Peanuts (Comic Strip) / int_586624e5
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 Peanuts (Comic Strip)
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Peanuts (Comic Strip) / int_586624e5
 Peanuts (Comic Strip) / int_58a602e1
type
One, Two, Skip a Few
 Peanuts (Comic Strip) / int_58a602e1
comment
One, Two, Skip a Few: In one strip Lucy is skipping rope saying "Fourteen, fifteen, sixteen..." When she passes by Charlie Brown and Linus she loudly says "Ten billion and one, ten billion and two, ten billion and three, ten billion and four..." Once they're out of sight she returns to "Twenty one, twenty two, twenty three..."
 Peanuts (Comic Strip) / int_58a602e1
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 Peanuts (Comic Strip)
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Peanuts (Comic Strip) / int_58a602e1
 Peanuts (Comic Strip) / int_58e3bec6
type
Cats Are Lazy
 Peanuts (Comic Strip) / int_58e3bec6
comment
Cats Are Lazy: Frieda's cat Faron was so lazy, he was never seen walking on his own. He always was carried around, either by Frieda or whoever she could talk into doing it for her.
 Peanuts (Comic Strip) / int_58e3bec6
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1.0
 Peanuts (Comic Strip) / int_58e3bec6
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1.0
 Peanuts (Comic Strip)
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Peanuts (Comic Strip) / int_58e3bec6
 Peanuts (Comic Strip) / int_58e43f17
type
Cats Are Mean
 Peanuts (Comic Strip) / int_58e43f17
comment
Cats Are Mean: The cat who lives next door, known as "World War II", has been known to slice vast chunks out of Snoopy's doghouse and beat up Snoopy and Peppermint Patty simultaneously - always off-panel, although often in response to Snoopy's provocation. Brutus from Race for Your Life, Charlie Brown wasn't exactly friendly, either.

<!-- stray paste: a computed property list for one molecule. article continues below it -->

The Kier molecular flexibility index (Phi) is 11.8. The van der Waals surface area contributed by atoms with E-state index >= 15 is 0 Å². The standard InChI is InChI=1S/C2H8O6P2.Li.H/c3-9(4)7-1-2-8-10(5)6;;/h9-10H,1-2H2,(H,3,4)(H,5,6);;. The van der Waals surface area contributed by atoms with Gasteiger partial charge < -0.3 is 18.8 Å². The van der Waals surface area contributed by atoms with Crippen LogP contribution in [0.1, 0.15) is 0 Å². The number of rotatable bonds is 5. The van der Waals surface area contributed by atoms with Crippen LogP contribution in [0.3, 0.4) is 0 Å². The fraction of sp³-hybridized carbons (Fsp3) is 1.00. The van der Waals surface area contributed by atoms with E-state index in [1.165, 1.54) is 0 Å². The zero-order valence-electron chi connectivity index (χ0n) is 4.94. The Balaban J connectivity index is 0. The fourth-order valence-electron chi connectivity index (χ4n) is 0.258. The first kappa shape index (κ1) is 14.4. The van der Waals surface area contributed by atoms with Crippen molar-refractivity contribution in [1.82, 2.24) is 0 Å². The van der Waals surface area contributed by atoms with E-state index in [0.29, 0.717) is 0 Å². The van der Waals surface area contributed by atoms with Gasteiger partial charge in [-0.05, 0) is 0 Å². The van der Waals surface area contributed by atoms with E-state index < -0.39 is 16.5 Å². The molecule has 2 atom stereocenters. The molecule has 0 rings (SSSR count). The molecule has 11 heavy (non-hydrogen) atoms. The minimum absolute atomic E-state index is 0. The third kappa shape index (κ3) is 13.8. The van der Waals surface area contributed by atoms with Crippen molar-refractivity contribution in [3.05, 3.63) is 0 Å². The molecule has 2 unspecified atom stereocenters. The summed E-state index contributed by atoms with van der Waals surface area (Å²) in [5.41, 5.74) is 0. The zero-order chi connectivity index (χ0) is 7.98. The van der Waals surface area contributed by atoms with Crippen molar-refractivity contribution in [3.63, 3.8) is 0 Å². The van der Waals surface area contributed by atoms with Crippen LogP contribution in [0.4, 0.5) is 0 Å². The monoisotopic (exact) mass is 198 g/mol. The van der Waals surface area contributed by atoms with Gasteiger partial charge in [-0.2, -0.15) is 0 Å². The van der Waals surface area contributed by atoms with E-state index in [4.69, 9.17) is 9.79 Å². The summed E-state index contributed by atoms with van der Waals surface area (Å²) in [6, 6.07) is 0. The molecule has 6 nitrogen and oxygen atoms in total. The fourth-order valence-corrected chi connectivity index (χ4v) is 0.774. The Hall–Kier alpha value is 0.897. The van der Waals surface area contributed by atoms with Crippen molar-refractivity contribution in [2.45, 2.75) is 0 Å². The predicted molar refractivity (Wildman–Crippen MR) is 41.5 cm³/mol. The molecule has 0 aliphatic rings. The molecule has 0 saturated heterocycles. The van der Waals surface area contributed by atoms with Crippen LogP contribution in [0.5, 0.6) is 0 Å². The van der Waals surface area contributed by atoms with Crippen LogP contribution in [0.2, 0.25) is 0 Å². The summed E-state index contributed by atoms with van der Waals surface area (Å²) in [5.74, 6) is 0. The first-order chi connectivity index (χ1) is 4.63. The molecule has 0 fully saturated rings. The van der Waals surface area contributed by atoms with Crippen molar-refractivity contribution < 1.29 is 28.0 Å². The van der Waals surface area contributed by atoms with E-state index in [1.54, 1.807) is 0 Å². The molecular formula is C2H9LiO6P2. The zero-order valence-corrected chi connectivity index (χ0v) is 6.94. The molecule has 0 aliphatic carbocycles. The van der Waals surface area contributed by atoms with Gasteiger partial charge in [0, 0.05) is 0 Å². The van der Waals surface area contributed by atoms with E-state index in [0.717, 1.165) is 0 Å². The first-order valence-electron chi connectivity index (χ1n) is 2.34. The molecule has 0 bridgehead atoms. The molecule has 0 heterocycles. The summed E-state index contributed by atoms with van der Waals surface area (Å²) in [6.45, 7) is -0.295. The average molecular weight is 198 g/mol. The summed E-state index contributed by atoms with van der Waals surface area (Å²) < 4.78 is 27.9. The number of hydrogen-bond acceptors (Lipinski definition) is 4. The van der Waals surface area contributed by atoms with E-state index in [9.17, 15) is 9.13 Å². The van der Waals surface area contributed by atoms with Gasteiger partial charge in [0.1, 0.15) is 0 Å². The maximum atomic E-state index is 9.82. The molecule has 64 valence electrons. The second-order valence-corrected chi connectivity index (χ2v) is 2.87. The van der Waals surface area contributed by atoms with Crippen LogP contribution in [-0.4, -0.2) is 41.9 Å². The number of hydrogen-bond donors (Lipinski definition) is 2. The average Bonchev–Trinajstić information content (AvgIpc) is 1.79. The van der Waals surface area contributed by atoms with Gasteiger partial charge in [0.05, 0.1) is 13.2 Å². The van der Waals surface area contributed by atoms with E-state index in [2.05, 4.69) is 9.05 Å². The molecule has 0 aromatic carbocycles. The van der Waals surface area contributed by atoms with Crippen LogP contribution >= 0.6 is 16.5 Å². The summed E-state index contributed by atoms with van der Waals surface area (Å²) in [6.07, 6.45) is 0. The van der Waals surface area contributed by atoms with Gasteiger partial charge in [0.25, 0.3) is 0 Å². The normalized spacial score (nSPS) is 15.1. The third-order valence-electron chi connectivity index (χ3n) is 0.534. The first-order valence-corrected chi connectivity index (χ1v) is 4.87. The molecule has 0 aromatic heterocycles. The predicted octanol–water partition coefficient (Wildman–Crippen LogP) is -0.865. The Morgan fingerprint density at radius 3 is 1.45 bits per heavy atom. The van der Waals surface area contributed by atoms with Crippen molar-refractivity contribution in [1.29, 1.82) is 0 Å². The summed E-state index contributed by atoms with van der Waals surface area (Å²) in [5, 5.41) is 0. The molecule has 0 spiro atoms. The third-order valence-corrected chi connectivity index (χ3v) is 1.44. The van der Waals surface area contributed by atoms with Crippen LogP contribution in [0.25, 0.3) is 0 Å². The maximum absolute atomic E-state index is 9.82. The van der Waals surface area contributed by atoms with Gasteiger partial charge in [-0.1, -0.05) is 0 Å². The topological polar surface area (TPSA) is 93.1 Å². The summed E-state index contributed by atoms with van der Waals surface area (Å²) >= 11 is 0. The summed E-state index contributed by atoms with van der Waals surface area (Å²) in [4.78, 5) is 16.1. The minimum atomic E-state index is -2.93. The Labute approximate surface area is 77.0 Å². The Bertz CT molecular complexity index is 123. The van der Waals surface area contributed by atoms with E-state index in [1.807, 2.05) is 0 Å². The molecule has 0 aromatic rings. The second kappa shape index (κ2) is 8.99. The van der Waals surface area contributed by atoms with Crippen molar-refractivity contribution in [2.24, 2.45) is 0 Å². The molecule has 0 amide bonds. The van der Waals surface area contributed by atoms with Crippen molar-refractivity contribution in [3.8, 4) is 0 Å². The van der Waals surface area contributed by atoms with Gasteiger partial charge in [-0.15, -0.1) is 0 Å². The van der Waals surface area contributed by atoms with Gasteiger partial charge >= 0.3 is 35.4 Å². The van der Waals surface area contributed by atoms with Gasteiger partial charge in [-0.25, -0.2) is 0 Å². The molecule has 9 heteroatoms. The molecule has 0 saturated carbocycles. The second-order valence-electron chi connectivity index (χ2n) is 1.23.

Peanuts (Comic Strip) / int_58e43f17
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Peanuts (Comic Strip) / int_58e43f17
 Peanuts (Comic Strip) / int_5973fab5
type
Does Not Like Spam
 Peanuts (Comic Strip) / int_5973fab5
comment
Does Not Like Spam: Schulz hated anything coconut-flavoured, and as a result none of the characters like it either.
 Peanuts (Comic Strip) / int_5973fab5
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1.0
 Peanuts (Comic Strip) / int_5973fab5
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Peanuts (Comic Strip) / int_5973fab5
 Peanuts (Comic Strip) / int_598513bb
type
Foolish Sibling, Responsible Sibling
 Peanuts (Comic Strip) / int_598513bb
comment
Foolish Sibling, Responsible Sibling: The Browns (Sally is Foolish, Charlie is Responsible) and the Van Pelts (Lucy is Foolish, Linus is Responsible). But interestingly, when Lucy is paired with Rerun, she becomes Responsible while he takes the Foolish role.